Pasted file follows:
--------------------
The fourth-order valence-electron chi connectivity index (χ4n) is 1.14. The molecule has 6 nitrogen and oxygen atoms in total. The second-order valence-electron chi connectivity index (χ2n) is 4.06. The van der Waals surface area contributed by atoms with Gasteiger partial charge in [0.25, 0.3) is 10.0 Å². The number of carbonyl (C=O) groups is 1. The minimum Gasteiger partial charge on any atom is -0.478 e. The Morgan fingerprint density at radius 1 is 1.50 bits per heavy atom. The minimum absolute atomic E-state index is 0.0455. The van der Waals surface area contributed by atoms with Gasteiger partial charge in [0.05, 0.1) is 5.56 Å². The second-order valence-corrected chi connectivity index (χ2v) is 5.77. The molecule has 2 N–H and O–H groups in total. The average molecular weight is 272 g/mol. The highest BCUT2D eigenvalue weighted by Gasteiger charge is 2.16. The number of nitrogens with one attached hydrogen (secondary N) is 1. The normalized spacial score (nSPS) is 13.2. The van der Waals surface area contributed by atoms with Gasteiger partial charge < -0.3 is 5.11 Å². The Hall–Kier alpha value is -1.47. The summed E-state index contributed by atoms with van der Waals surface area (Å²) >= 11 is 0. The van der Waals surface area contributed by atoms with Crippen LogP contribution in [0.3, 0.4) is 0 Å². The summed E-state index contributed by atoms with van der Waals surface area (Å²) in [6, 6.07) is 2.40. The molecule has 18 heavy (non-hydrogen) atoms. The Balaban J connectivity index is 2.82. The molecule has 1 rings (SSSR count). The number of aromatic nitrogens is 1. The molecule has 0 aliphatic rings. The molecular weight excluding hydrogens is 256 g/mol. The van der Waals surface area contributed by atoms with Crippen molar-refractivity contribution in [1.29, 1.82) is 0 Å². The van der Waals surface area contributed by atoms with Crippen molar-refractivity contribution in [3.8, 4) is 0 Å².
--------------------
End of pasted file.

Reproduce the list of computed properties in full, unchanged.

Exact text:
The fourth-order valence-electron chi connectivity index (χ4n) is 1.14. The molecule has 6 nitrogen and oxygen atoms in total. The second-order valence-electron chi connectivity index (χ2n) is 4.06. The van der Waals surface area contributed by atoms with Gasteiger partial charge in [0.25, 0.3) is 10.0 Å². The number of carbonyl (C=O) groups is 1. The minimum Gasteiger partial charge on any atom is -0.478 e. The Morgan fingerprint density at radius 1 is 1.50 bits per heavy atom. The minimum absolute atomic E-state index is 0.0455. The van der Waals surface area contributed by atoms with Gasteiger partial charge in [0.05, 0.1) is 5.56 Å². The second-order valence-corrected chi connectivity index (χ2v) is 5.77. The molecule has 2 N–H and O–H groups in total. The average molecular weight is 272 g/mol. The highest BCUT2D eigenvalue weighted by Gasteiger charge is 2.16. The number of nitrogens with one attached hydrogen (secondary N) is 1. The normalized spacial score (nSPS) is 13.2. The van der Waals surface area contributed by atoms with Gasteiger partial charge < -0.3 is 5.11 Å². The Hall–Kier alpha value is -1.47. The summed E-state index contributed by atoms with van der Waals surface area (Å²) >= 11 is 0. The van der Waals surface area contributed by atoms with Crippen LogP contribution in [0.3, 0.4) is 0 Å². The summed E-state index contributed by atoms with van der Waals surface area (Å²) in [6, 6.07) is 2.40. The molecule has 18 heavy (non-hydrogen) atoms. The Balaban J connectivity index is 2.82. The molecule has 1 rings (SSSR count). The number of aromatic nitrogens is 1. The molecule has 0 aliphatic rings. The molecular weight excluding hydrogens is 256 g/mol. The van der Waals surface area contributed by atoms with Crippen molar-refractivity contribution in [1.29, 1.82) is 0 Å². The van der Waals surface area contributed by atoms with Crippen molar-refractivity contribution in [3.8, 4) is 0 Å².